To make the process of using checksums on a Mac a little less abstract, we’re going to walk you through it, step by step, using a real-world example. We’ll use Suspicious Package, a package inspection app developed by Mothers Ruin Software, as our example download.
Follow along on your own Mac to learn how to verify a Mac app download using a checksum in Terminal.
Note: If you’re doing this exercise at home, and the developer has updated their .dmg file since the writing of this guide, then you’ll see a different checksum value from the one in our examples. However, the basic procedure is the same: You’re just looking for a match between what you see on their website and what you see in your Terminal. Also, please note that we’re logged to our own Mac as user “securemacdemo” on a computer named “MacBook-Air”. The examples from our Terminal, as well as our file paths, reflect that. If you follow along, you’ll see your own username and your Mac’s name instead.
Downloading the app installer file
First, we need to download the app’s .dmg file. You can do this at mothersruin.com/software/SuspiciousPackage/get.html if you want to follow along.
Determining the algorithm used
If you click on the words Show Download Details on the download page, you can see some additional information about the download. This includes the checksum value.
As you can see, this developer has used SHA-256 to generate a checksum. That means we’ll have to use the SHA-256 command when we get to Terminal.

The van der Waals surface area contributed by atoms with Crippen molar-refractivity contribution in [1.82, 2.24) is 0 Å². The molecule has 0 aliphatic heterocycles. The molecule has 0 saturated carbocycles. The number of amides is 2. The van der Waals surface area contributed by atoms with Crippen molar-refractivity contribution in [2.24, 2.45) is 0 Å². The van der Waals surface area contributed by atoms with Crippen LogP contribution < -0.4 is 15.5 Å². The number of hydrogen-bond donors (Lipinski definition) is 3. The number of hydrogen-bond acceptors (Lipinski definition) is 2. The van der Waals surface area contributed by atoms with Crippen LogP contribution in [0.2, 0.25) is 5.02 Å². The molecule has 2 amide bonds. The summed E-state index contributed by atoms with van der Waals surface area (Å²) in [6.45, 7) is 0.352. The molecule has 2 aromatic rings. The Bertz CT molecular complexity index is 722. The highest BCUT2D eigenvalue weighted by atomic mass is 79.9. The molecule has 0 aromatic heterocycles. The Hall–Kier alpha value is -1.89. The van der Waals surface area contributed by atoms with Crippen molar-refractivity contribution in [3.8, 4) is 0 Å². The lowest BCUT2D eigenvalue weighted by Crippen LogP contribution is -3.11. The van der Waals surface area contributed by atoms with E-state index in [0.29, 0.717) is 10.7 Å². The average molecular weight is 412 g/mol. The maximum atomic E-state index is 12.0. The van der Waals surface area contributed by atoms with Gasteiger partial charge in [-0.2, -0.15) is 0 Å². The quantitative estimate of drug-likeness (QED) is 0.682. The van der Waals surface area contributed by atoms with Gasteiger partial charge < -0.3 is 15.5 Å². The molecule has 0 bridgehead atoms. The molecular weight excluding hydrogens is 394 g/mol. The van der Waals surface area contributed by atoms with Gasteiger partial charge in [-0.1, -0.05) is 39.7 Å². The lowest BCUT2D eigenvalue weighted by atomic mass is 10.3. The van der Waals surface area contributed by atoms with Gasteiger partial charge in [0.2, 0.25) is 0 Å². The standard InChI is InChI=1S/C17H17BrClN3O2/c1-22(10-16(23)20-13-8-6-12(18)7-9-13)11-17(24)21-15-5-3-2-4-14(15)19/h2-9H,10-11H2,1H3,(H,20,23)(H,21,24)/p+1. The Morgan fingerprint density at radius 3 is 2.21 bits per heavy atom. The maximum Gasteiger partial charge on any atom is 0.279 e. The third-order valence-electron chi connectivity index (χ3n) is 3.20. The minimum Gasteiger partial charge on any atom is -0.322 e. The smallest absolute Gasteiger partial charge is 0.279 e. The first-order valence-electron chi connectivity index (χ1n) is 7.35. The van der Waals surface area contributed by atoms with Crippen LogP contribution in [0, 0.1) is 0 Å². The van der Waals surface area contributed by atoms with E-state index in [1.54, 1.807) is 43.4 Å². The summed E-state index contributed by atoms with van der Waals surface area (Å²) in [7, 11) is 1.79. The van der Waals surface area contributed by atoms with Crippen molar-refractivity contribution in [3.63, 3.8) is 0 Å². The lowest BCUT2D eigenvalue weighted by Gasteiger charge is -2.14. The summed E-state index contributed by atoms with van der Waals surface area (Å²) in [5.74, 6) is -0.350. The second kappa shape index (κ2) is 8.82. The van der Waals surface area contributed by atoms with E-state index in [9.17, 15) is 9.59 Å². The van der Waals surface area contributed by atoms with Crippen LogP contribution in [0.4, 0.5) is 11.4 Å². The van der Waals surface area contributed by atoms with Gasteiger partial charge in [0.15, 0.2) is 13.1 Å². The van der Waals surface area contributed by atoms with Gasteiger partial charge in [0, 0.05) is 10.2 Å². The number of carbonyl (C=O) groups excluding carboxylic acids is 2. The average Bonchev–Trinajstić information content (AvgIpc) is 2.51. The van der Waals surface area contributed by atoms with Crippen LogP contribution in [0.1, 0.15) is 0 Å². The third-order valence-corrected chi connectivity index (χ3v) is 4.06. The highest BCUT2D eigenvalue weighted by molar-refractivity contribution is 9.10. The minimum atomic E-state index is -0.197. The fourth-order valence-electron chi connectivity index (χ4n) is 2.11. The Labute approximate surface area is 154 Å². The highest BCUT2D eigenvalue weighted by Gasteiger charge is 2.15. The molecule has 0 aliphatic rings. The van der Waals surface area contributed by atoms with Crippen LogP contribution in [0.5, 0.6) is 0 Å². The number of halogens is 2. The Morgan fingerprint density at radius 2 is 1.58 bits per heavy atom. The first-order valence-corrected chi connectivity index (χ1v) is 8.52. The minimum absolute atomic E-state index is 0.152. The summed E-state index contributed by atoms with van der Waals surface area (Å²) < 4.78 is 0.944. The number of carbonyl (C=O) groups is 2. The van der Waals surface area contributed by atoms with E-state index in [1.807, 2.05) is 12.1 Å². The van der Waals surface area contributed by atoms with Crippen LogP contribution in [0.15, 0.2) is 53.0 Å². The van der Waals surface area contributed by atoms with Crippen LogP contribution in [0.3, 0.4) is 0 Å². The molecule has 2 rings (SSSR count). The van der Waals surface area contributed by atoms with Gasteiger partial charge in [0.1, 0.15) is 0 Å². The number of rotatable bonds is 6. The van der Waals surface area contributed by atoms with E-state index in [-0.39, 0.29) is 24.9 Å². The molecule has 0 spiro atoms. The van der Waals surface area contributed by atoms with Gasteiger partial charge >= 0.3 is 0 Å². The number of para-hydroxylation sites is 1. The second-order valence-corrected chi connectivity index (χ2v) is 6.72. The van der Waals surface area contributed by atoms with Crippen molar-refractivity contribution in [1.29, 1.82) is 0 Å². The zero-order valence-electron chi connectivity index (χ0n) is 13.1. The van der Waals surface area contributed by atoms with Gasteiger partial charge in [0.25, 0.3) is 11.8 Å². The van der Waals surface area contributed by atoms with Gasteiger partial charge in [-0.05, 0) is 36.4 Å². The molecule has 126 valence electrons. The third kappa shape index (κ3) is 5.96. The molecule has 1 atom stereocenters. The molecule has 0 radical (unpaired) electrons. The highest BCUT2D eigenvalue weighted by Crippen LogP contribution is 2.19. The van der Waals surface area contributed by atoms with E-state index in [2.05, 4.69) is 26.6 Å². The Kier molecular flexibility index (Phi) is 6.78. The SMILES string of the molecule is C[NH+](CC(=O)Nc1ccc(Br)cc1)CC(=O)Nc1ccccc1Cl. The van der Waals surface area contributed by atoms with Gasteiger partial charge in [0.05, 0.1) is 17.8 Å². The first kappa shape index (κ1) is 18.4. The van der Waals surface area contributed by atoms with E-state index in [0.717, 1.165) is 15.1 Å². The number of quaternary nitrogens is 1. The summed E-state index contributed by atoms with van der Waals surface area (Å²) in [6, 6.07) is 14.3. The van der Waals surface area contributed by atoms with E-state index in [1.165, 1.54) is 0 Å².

Entering the checksum command
Now we’re going to open Terminal. As mentioned above, you can find this utility by searching in Spotlight or Launchpad, or by using Finder to go directly to /Applications/Utilities.
Since the developer of this app used SHA-256, we’re going to enter shasum -a 256, followed by a space. But we’re not going to hit Enter just yet, since we still need to add in the file path.
Adding in the file path to the download
Now we need to complete the checksum command by adding in the file path to our download. If we wanted to do this manually, we would just type in:
But it’s easier to just drag and drop the file from its current location right into Terminal. Dragging and dropping a file into Terminal adds its file path to the command:
This will produce a full command with the correct file path:
securemacdemo@MacBook-Air ~ % shasum -a 256/Users/securemacdemo/Downloads/SuspiciousPackage.dmg
Comparing the checksum values
Once you have the correct command in Terminal, hit Enter. Your Mac will automatically generate the checksum value for your downloaded file:
securemacdemo@MacBook-Air ~ % shasum -a 256 /Users/securemacdemo/Downloads/SuspiciousPackage.dmg 64846317b6761bc252d15bf5be0457c54d4b9e9db6a310520ef9ba3cab9b2500 /Users/securemacdemo/Downloads/SuspiciousPackage.dmg
As you can see from the Terminal output above, we got the following checksum value:
And that’s an exact match for what the developer said we should expect:
This means that the file we downloaded is the same as the original file that the developer used to produce their checksum. As long as we trust this developer, then it’s safe to install the app.
We hope this guide has helped you learn more about how to use checksums on your Mac for better security. If you have any questions, don’t hesitate to write to us and ask!